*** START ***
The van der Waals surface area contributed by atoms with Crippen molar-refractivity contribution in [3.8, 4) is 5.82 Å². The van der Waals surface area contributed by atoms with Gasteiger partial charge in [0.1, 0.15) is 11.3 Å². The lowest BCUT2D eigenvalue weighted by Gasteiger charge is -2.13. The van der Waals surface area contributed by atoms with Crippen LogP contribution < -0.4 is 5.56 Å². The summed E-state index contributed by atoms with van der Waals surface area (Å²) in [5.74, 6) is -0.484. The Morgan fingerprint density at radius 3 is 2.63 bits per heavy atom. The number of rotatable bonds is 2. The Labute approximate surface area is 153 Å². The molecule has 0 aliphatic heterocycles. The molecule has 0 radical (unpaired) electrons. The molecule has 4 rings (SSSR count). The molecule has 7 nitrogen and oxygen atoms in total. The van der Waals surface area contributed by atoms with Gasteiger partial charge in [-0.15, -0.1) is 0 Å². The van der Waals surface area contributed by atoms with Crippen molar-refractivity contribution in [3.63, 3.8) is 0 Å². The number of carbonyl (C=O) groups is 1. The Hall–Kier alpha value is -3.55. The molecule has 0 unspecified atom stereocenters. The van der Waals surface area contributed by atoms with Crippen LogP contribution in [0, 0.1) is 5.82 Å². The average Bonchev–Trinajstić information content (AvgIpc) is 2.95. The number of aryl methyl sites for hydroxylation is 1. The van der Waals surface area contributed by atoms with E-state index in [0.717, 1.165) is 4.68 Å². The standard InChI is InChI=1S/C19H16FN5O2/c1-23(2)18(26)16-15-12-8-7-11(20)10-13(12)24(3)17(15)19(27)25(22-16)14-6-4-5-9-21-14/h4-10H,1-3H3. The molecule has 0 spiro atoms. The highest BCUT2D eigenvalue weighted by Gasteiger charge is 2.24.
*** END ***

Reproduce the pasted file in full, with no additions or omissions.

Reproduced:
The van der Waals surface area contributed by atoms with Crippen molar-refractivity contribution in [3.8, 4) is 5.82 Å². The van der Waals surface area contributed by atoms with Gasteiger partial charge in [0.1, 0.15) is 11.3 Å². The lowest BCUT2D eigenvalue weighted by Gasteiger charge is -2.13. The van der Waals surface area contributed by atoms with Crippen LogP contribution < -0.4 is 5.56 Å². The summed E-state index contributed by atoms with van der Waals surface area (Å²) in [5.74, 6) is -0.484. The Morgan fingerprint density at radius 3 is 2.63 bits per heavy atom. The number of rotatable bonds is 2. The Labute approximate surface area is 153 Å². The molecule has 0 aliphatic heterocycles. The molecule has 0 radical (unpaired) electrons. The molecule has 4 rings (SSSR count). The molecule has 7 nitrogen and oxygen atoms in total. The van der Waals surface area contributed by atoms with Gasteiger partial charge in [-0.15, -0.1) is 0 Å². The van der Waals surface area contributed by atoms with Crippen molar-refractivity contribution in [3.63, 3.8) is 0 Å². The number of carbonyl (C=O) groups is 1. The Hall–Kier alpha value is -3.55. The molecule has 0 unspecified atom stereocenters. The van der Waals surface area contributed by atoms with Crippen LogP contribution in [0, 0.1) is 5.82 Å². The average Bonchev–Trinajstić information content (AvgIpc) is 2.95. The number of aryl methyl sites for hydroxylation is 1. The van der Waals surface area contributed by atoms with E-state index in [0.717, 1.165) is 4.68 Å². The standard InChI is InChI=1S/C19H16FN5O2/c1-23(2)18(26)16-15-12-8-7-11(20)10-13(12)24(3)17(15)19(27)25(22-16)14-6-4-5-9-21-14/h4-10H,1-3H3. The molecule has 0 spiro atoms. The highest BCUT2D eigenvalue weighted by Gasteiger charge is 2.24.